Dear Grace (#metoo)

Dear Grace,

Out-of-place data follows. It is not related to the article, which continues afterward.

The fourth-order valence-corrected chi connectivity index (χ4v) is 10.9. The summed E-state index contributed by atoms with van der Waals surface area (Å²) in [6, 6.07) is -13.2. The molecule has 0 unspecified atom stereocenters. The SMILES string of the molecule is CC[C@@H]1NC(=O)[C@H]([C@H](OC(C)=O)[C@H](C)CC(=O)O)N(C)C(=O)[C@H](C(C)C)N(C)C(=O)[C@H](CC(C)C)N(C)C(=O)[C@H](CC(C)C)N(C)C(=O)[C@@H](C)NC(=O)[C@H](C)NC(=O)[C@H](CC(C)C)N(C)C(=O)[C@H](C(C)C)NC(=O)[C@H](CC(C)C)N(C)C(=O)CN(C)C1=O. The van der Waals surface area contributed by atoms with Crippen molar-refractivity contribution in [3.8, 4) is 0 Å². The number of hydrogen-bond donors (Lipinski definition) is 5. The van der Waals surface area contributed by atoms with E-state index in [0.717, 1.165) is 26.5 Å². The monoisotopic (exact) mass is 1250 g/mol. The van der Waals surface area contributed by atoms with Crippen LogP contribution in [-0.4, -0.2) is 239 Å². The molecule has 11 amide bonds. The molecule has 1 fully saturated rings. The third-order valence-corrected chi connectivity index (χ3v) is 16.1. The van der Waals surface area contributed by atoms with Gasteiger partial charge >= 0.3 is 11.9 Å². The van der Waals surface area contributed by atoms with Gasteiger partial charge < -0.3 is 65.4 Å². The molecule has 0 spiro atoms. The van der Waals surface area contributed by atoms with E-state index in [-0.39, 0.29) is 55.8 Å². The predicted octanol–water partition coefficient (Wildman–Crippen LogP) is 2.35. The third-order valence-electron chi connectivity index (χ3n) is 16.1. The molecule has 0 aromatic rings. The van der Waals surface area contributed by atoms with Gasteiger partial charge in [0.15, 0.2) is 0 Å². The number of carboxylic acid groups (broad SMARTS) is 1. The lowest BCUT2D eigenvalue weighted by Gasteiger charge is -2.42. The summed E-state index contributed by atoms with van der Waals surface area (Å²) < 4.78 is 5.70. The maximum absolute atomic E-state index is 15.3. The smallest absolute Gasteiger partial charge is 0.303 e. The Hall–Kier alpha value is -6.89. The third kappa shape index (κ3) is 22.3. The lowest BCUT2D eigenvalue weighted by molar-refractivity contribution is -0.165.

I know this is not your real name, but hello. I read the article that was posted about you on Babe.net in which you discuss a situation that happened with Aziz Ansari. I would like to first say I believe you. There are plenty of reporters right now from CNN, the New York Times, and especially the Atlantic* who would rather complain about how you are making mountains out of molehills or accusing Ansari of not being able to read minds or any possible rhetorical strategy they can find to belittle your story. Do not let them belittle you. Your struggle is real. I understand it well. Because #metoo.